A look at the Ecologically Sensitive Regions (ESRs) of Western Ghats under four categories, with ESR-1 being the most sensitive and ESR-4 the least | Courtesy: Indian Institute of Science (IISc), Centre for Ecological Studies

Ecologically Sensitive Regions (ESR) in the Western Ghats have been bracketed under four categories. An estimated 16% (63,148 sq km) is categorised under ESR-1 with very high ecological fragility, 16% (27,646 sq km) under ESR-2 with potential to fall into the first category, 34% under ESR-3 (48,490 sq km) with moderate fragility and 18% (20,716 sq km) under least ecological fragility.

This eco-fragility has reached alarming proportions in Kerala, where 841 villages across districts fall under the Western Ghats. Tellingly, 163 of these villages are categorised under ESR-1 and 270 under ESR-2. Recurring floods, landslides and water shortages are symptomatic of an ecosystem in serious jeopardy. Experts have called for urgent and stringent conservation measures since the villages under ESR-1 and 2 are endowed with rich endemic biodiversity. 

The eco-fragility has reached alarming proportions in Kerala, where 163 of the 841 villages under the Western Ghats are categorised under Ecologically Sensitive Regions (ESR-1) | Courtesy: Indian Institute of Science (IISc), Centre for Ecological Studies

The way forward 

So, what exactly are these measures? The Union Ministry of Environment, Forests and Climate Change (MoEF&CC) has categorised industries as red, orange, green and white. It recommends a strict ban on all ‘red’ category industries, including mining and thermal power plants in all four ESR regions.

A draft notification issued by the ministry in July mandates that all existing mines should be phased out within five years from the date when the final notification is issued. To bar new thermal power projects in ecologically sensitive areas, the draft cites activities with a pollution index of 60 and more. New townships and area development projects are also to be prohibited in the zone.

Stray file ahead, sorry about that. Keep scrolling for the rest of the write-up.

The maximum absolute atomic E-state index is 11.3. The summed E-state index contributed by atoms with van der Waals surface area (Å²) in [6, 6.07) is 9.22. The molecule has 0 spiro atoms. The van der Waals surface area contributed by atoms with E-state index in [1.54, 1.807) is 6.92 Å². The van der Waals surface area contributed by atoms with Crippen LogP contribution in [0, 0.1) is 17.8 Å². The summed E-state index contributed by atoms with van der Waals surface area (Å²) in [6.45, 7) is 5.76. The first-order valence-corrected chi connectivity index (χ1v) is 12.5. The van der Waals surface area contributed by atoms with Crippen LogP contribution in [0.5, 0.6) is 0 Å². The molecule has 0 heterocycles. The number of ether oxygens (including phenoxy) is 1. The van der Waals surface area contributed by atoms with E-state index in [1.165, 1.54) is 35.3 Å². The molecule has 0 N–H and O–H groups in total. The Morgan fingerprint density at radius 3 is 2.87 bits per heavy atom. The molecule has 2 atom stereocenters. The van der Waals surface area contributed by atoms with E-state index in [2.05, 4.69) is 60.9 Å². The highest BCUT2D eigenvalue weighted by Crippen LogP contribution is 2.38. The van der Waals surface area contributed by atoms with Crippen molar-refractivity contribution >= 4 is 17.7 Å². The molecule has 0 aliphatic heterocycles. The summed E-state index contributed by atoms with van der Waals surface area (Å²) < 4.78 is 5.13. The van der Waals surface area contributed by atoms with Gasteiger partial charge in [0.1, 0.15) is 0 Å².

To mitigate the frequent human-animal conflicts, it is recommended that the fragmentation of native forests be addressed. The way to do this is to plant fruit trees in the dispersal corridors between the fragment patches so that the animals get dietary diversity. “Maintain connectivity among canopy across linear corridors, arrest the deforestation by strict vigilance, protect fragments from further degradation, and develop forest species nurseries by involving local stakeholders” are other measures recommended.

But enforcement could lag since the Karnataka government has issues with the MoEF&CC draft notification, demarcating 20,668 sq km in the state’s Western Ghats zone under Ecologically Sensitive Area (ESA). While the Kasturirangan committee had classified 59,940 sq km (37% of the Western Ghats) as ESA spread across four states, the recent draft had demarcated a total of 46,832 sq km in Gujarat, Maharashtra, Karnataka, Goa and Tamil Nadu. Excluded from the draft notification, Kerala has recommended 9,993.7 sq km to be earmarked as ESA. 

Karnataka’s objection is based on two key factors: Implementing the provisions would affect local residents and their livelihoods and impact development activities. Besides, the state contends that the ESA demarcation was based only on satellite imagery and did not rely on an on-ground scientific survey. Although the state argues that implementation will cause thousands of villagers to be relocated, the Kasturirangan report is clear about the non-displacement of residents.

For the record, the Western Ghats Ecology Expert Panel (WGEEP) headed by ecologist Madhav Gadgil had recommended in 2011 that the entire region be designated as ESA. While the Gadgil report was dubbed as too eco-friendly, the Kasturirangan report was seen as a clear dilution. The time seems ripe to strike a lasting balance.

Rasheed Kappan is a senior journalist based in Bengaluru with nearly three decades of experience. In the past, he has worked in the Deccan Herald, The Hindu and The Times of India, covering issues related to urban mobility, sustainibility, environment and the interface between policy, planning and activation on the ground. A graphic cartoonist, he is the founder of Kappansky and explores the linkages of art, media and innovation through multiple creative platforms.